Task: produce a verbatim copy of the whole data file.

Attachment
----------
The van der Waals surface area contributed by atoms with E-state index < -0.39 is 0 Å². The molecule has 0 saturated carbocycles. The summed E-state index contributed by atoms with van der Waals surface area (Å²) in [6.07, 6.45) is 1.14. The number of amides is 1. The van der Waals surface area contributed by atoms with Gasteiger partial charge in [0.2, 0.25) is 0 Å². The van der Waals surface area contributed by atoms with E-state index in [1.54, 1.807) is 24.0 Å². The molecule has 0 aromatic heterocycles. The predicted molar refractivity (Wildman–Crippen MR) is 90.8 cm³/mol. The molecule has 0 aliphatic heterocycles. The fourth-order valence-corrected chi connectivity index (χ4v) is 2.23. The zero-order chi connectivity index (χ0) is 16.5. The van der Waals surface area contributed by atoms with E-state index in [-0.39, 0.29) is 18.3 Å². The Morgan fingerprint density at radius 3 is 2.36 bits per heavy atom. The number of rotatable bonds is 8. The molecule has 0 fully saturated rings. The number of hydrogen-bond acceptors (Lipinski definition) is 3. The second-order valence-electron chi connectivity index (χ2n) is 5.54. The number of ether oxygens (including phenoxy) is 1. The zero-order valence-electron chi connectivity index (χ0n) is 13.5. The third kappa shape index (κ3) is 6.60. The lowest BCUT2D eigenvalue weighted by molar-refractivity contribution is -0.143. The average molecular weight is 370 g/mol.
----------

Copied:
The van der Waals surface area contributed by atoms with E-state index < -0.39 is 0 Å². The molecule has 0 saturated carbocycles. The summed E-state index contributed by atoms with van der Waals surface area (Å²) in [6.07, 6.45) is 1.14. The number of amides is 1. The van der Waals surface area contributed by atoms with Gasteiger partial charge in [0.2, 0.25) is 0 Å². The van der Waals surface area contributed by atoms with E-state index in [1.54, 1.807) is 24.0 Å². The molecule has 0 aromatic heterocycles. The predicted molar refractivity (Wildman–Crippen MR) is 90.8 cm³/mol. The molecule has 0 aliphatic heterocycles. The fourth-order valence-corrected chi connectivity index (χ4v) is 2.23. The zero-order chi connectivity index (χ0) is 16.5. The van der Waals surface area contributed by atoms with E-state index in [-0.39, 0.29) is 18.3 Å². The Morgan fingerprint density at radius 3 is 2.36 bits per heavy atom. The number of rotatable bonds is 8. The molecule has 0 fully saturated rings. The number of hydrogen-bond acceptors (Lipinski definition) is 3. The second-order valence-electron chi connectivity index (χ2n) is 5.54. The number of ether oxygens (including phenoxy) is 1. The zero-order valence-electron chi connectivity index (χ0n) is 13.5. The third kappa shape index (κ3) is 6.60. The lowest BCUT2D eigenvalue weighted by molar-refractivity contribution is -0.143. The average molecular weight is 370 g/mol.